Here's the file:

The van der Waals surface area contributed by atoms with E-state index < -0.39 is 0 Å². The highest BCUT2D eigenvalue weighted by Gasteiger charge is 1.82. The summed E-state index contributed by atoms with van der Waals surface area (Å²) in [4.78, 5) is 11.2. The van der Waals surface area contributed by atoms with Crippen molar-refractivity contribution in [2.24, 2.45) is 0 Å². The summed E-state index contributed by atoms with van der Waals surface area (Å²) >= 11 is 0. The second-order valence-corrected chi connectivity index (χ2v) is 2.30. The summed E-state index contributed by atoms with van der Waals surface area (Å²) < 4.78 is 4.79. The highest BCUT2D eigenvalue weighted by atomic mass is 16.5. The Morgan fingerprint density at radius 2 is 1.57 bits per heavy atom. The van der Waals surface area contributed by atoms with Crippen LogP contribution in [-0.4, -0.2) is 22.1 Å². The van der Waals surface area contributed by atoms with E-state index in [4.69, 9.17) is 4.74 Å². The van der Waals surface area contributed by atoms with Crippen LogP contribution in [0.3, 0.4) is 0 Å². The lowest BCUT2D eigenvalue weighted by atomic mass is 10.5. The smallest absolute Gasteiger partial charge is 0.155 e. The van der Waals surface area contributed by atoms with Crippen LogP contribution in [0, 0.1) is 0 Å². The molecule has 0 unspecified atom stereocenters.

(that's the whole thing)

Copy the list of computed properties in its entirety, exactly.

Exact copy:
The van der Waals surface area contributed by atoms with E-state index < -0.39 is 0 Å². The highest BCUT2D eigenvalue weighted by Gasteiger charge is 1.82. The summed E-state index contributed by atoms with van der Waals surface area (Å²) in [4.78, 5) is 11.2. The van der Waals surface area contributed by atoms with Crippen molar-refractivity contribution in [2.24, 2.45) is 0 Å². The summed E-state index contributed by atoms with van der Waals surface area (Å²) >= 11 is 0. The second-order valence-corrected chi connectivity index (χ2v) is 2.30. The summed E-state index contributed by atoms with van der Waals surface area (Å²) < 4.78 is 4.79. The highest BCUT2D eigenvalue weighted by atomic mass is 16.5. The Morgan fingerprint density at radius 2 is 1.57 bits per heavy atom. The van der Waals surface area contributed by atoms with Crippen LogP contribution in [-0.4, -0.2) is 22.1 Å². The van der Waals surface area contributed by atoms with E-state index in [4.69, 9.17) is 4.74 Å². The van der Waals surface area contributed by atoms with Crippen LogP contribution in [0.3, 0.4) is 0 Å². The lowest BCUT2D eigenvalue weighted by atomic mass is 10.5. The smallest absolute Gasteiger partial charge is 0.155 e. The van der Waals surface area contributed by atoms with Crippen LogP contribution in [0, 0.1) is 0 Å². The molecule has 0 unspecified atom stereocenters.